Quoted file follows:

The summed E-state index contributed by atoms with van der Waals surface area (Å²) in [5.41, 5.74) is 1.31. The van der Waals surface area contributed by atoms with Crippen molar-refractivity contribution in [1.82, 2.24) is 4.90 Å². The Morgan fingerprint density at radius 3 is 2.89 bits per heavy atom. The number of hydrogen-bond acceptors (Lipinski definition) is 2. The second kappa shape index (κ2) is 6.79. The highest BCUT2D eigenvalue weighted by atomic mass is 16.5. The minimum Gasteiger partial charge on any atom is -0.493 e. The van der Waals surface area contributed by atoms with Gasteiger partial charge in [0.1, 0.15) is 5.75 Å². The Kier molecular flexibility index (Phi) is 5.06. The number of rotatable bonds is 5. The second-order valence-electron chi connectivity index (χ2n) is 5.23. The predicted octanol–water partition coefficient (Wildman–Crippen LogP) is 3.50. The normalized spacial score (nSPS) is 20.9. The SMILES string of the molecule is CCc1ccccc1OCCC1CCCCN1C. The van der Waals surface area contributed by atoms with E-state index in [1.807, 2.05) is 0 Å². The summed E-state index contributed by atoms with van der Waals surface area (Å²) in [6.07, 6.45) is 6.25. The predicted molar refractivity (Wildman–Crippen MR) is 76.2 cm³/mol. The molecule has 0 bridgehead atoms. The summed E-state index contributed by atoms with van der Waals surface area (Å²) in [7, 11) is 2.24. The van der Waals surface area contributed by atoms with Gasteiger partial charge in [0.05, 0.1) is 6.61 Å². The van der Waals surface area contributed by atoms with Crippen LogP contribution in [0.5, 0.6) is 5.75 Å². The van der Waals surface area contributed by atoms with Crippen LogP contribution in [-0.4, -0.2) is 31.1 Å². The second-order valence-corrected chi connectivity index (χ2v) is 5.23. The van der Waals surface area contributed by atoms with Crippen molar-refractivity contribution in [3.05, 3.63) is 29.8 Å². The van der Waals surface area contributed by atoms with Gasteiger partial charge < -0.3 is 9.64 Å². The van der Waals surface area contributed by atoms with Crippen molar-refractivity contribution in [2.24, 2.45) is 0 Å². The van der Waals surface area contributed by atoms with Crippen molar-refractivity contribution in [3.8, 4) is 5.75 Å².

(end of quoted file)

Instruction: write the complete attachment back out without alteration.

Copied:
The summed E-state index contributed by atoms with van der Waals surface area (Å²) in [5.41, 5.74) is 1.31. The van der Waals surface area contributed by atoms with Crippen molar-refractivity contribution in [1.82, 2.24) is 4.90 Å². The Morgan fingerprint density at radius 3 is 2.89 bits per heavy atom. The number of hydrogen-bond acceptors (Lipinski definition) is 2. The second kappa shape index (κ2) is 6.79. The highest BCUT2D eigenvalue weighted by atomic mass is 16.5. The minimum Gasteiger partial charge on any atom is -0.493 e. The van der Waals surface area contributed by atoms with Gasteiger partial charge in [0.1, 0.15) is 5.75 Å². The Kier molecular flexibility index (Phi) is 5.06. The number of rotatable bonds is 5. The second-order valence-electron chi connectivity index (χ2n) is 5.23. The predicted octanol–water partition coefficient (Wildman–Crippen LogP) is 3.50. The normalized spacial score (nSPS) is 20.9. The SMILES string of the molecule is CCc1ccccc1OCCC1CCCCN1C. The van der Waals surface area contributed by atoms with E-state index in [1.807, 2.05) is 0 Å². The summed E-state index contributed by atoms with van der Waals surface area (Å²) in [6.07, 6.45) is 6.25. The predicted molar refractivity (Wildman–Crippen MR) is 76.2 cm³/mol. The molecule has 0 bridgehead atoms. The summed E-state index contributed by atoms with van der Waals surface area (Å²) in [7, 11) is 2.24. The van der Waals surface area contributed by atoms with Gasteiger partial charge in [0.05, 0.1) is 6.61 Å². The van der Waals surface area contributed by atoms with Crippen LogP contribution in [0.5, 0.6) is 5.75 Å². The van der Waals surface area contributed by atoms with Crippen LogP contribution in [-0.4, -0.2) is 31.1 Å². The second-order valence-corrected chi connectivity index (χ2v) is 5.23. The van der Waals surface area contributed by atoms with Crippen molar-refractivity contribution in [3.05, 3.63) is 29.8 Å². The van der Waals surface area contributed by atoms with Gasteiger partial charge < -0.3 is 9.64 Å². The van der Waals surface area contributed by atoms with Crippen molar-refractivity contribution in [2.24, 2.45) is 0 Å². The van der Waals surface area contributed by atoms with Crippen molar-refractivity contribution in [3.8, 4) is 5.75 Å².